What the Current Ratio is All About
The current ratio is one of the most simple methods for measuring a company’s liquidity. If the current ratio is above 1, the company should theoretically be able to cover all its short term liabilities. In practice, this doesn’t tell the whole picture because many current assets may not be easy to liquidity, such as inventory and prepaid insurance. Accountants may also call it the “liquidity ratio”, “cash to asset ratio” and simply “cash ratio”.
Formula: Total Current Assets ÷ Total Current Liabilities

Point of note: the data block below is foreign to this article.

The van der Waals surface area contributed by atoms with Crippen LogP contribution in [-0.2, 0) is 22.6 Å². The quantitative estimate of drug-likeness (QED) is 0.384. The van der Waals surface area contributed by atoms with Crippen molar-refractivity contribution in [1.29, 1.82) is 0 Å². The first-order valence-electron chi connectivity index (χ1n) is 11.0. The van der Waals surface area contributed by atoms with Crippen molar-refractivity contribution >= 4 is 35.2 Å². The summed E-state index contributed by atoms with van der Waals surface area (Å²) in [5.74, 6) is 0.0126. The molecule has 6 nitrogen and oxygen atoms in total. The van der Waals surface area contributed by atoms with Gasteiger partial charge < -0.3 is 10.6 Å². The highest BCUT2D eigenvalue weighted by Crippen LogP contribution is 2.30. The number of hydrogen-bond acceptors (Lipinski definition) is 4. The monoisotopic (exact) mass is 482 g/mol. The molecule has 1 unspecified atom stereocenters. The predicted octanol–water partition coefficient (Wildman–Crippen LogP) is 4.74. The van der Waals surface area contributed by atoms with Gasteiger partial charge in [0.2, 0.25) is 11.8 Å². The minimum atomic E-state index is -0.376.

Total Current Assets and Total Current liabilities can be found on the balance sheet of companies following GAAP. Companies following IFRS report these figures on the Statement of Financial Position
Current Ratio Calculator
What is a Good Current Ratio for a Company?
The strength of the current ratio really is often a matter of industry comparisons. The airline industry, for example, operate with much lower current ratios when compared to Technology companies like Google and Apple.
For small business, lenders and creditors will generally want to see a current ratio above 1.5 for strong borrowers. Anything less would put the business at a higher risk of defaulting on borrowed funds. When the current ratio exceeds 2.0, it could be a sign that the company is not effectively managing its working capital.